Action, Medical Uses, and Dosage.—Gum arabic is nutritive and demulcent, and exerts a soothing influence upon irritated or inflamed mucous tissues, by shielding them from the influence of deleterious agents, atmospheric air, etc. On this account it has been used in diarrhoea and dysentery, to remove tenesmus and painful stools, in catarrh, cough, hoarseness, gonorrhoea, ardor urinae, etc.—(Coxe.) It may be given almost ad libitum in powder, lozenge, or solution, alone or combined with syrups, decoctions, etc. In acute diseases, where it becomes necessary to use the lightest and most readily digested food, there is no article, probably, equal to gum arabic. It maybe used for this purpose by dissolving half an ounce of the powdered gum in 5 ounces of water, and sweetening with loaf-sugar, of which a tablespoonful may be given every 2 or 3 hours; in low stages of fever, in typhoid fever, and wherever a mild stimulant is required, 1 ounce of a saturated solution of camphor in sulphuric ether may be added to the above, and administered in the same way; it is diuretic, promotes the action of the absorbents, and does not materially increase arterial action. Equal parts of pulverized alum and gum arabic form a good preparation to check hemorrhages from small cuts, wounds, etc. Externally, the application of its solution to burns and scalds has proved serviceable, repeating it until a complete coating is secured. It is likewise much used for compounding pills, lozenges, mixtures, and emulsions; also for administering insoluble substances in water, as oils, resins, balsams, camphor, musk, etc.
MUCILAGE OF GUM ARABIC.—To 4 ounces of finely pulverized gum arabic add, very gradually, a pint of boiling water, and rub the whole until perfectly blended. Dose, ad libitum. When gum arabic is adulterated with cherry gum, it is not easy to form a good mucilage; the cerasin of the cherry gum will cause it to be ropy. (For the official mucilage, see Mucilago Acaciae).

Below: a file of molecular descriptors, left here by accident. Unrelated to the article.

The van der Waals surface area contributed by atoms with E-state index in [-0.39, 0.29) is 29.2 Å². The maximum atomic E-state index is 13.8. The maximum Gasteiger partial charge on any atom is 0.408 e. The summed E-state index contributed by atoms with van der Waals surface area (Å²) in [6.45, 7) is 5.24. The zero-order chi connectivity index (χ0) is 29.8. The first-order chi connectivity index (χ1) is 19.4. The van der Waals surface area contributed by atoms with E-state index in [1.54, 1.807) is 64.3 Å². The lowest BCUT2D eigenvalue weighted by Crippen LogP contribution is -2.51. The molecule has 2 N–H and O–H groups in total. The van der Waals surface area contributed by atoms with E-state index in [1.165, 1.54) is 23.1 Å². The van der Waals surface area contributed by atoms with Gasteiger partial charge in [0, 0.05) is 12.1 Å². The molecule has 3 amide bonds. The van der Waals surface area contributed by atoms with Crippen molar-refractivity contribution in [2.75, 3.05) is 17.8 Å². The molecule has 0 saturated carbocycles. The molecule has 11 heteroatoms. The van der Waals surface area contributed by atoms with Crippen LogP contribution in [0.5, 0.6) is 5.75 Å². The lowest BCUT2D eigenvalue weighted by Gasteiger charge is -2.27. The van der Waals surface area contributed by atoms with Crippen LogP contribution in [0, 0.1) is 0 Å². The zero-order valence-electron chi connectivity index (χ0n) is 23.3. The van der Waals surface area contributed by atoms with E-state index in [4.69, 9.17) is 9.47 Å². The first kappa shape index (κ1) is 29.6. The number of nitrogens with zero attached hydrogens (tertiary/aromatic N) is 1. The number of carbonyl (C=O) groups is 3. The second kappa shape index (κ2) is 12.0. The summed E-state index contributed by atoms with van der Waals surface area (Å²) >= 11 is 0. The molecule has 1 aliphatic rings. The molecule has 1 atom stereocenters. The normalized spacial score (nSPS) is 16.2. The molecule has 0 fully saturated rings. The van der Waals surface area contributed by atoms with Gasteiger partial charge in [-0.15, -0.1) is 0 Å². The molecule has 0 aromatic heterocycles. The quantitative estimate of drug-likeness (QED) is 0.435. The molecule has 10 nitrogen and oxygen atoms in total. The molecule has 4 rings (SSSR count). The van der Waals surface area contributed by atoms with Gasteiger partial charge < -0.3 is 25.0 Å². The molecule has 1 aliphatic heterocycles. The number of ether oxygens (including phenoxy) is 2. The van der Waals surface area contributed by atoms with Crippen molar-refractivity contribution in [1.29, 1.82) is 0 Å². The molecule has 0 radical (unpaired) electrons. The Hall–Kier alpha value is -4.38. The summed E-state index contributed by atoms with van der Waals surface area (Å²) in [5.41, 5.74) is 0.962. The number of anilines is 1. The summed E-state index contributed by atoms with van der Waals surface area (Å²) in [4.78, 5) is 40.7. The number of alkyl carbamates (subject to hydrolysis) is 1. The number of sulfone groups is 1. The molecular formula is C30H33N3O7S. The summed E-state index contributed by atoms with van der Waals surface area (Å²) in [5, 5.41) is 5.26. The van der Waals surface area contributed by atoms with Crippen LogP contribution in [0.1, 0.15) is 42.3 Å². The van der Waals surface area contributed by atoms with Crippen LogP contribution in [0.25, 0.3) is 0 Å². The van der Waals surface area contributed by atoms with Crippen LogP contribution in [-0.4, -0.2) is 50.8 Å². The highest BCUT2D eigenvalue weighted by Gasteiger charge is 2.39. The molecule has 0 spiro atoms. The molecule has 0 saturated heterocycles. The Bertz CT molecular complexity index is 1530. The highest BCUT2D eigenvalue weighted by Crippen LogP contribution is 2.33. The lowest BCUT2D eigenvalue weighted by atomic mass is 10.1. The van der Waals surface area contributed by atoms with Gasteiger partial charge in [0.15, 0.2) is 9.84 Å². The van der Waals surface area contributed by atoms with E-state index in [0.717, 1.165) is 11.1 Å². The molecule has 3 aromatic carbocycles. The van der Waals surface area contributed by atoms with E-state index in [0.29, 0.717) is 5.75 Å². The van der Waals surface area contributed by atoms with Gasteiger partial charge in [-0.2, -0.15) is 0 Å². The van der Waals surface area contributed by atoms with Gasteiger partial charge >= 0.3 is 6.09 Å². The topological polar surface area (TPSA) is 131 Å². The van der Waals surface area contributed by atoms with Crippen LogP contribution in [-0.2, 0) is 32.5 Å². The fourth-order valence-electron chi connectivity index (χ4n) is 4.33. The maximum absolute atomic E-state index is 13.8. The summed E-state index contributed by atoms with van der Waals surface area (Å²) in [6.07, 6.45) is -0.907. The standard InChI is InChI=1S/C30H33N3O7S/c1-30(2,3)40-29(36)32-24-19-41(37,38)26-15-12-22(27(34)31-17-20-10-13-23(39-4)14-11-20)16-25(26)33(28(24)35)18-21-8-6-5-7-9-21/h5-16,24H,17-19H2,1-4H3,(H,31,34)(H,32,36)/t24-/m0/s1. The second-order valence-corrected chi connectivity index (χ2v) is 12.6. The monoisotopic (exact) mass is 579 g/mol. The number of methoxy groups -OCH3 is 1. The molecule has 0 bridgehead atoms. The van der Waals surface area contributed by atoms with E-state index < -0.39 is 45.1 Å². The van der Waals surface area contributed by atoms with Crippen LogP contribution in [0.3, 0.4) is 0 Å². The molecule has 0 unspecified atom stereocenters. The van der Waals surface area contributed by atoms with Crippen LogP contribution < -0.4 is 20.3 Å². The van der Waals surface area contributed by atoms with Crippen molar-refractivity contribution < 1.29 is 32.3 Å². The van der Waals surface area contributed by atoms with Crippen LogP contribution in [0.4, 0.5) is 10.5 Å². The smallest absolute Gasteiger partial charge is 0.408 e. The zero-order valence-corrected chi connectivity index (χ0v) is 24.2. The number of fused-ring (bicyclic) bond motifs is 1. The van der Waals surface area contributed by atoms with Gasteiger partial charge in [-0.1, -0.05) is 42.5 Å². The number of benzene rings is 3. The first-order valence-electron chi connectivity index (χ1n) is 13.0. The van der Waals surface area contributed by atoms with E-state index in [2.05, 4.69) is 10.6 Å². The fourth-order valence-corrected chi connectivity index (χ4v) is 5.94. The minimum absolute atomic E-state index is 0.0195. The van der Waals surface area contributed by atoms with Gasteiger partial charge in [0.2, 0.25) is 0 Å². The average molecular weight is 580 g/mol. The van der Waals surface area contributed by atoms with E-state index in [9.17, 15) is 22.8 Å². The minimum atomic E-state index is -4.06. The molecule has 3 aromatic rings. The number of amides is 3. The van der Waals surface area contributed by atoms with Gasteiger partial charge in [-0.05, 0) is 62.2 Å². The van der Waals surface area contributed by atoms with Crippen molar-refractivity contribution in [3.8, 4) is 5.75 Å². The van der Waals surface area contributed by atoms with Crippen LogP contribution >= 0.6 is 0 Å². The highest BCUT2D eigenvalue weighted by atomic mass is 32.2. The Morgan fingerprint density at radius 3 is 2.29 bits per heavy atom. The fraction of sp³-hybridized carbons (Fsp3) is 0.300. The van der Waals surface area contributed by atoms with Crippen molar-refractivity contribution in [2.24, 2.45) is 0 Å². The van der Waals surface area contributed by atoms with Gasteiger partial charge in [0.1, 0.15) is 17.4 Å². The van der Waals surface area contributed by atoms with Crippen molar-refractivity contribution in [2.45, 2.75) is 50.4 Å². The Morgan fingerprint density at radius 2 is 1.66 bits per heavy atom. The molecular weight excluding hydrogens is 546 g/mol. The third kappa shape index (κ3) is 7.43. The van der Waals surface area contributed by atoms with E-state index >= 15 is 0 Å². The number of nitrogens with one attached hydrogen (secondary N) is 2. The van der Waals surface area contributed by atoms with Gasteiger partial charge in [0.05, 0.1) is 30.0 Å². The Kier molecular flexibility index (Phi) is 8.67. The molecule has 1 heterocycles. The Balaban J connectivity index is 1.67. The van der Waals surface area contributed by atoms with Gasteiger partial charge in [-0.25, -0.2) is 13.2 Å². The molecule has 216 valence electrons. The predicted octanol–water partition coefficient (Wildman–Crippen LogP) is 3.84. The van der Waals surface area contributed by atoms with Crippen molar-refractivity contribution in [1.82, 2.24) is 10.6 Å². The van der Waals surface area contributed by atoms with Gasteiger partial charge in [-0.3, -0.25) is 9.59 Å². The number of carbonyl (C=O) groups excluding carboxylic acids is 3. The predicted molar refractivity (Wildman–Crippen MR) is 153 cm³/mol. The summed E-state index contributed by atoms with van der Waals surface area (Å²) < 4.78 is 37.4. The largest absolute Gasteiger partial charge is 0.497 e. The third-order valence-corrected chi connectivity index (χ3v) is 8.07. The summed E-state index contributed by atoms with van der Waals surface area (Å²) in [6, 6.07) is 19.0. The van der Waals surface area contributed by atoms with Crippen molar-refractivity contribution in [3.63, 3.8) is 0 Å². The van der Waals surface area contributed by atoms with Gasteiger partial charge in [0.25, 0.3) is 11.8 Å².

Related Products.—Flindersia maculosa, F. von Mueller (Elaeodendron maculosum, Lindley). Nat. Ord.—Meleaceae. Spotted tree, Leopard tree. This tree of New South Wales and Queensland is known by the above names on account of its spotted bark. The leaves are greedily devoured by sheep in times of drought. This tree exudes from the stems and branches during the summer months masses as large as pigeon eggs, of a clear amber-colored gum, having a pleasant taste, and which is eaten by the aborigines, and commonly employed by the bushmen for diarrhoea. It forms a good adhesive mucilage, and reminds one of a good quality of East India gum acacia. About 80 per cent of arabin, but no metarabin has been found in it—(J. H. Maiden, Useful Native Plants of Australia). The gum is known as Leopard tree gum.
CEDAR GUM.—A light-yellow gum derived from the Red cedar or Cedrella Australis of Queensland. The tears swell and subsequently dissolve in water. It contains no resin, but of arabin 68 per cent, and of metarabin 6 per cent—(P. J. Trans., 1890).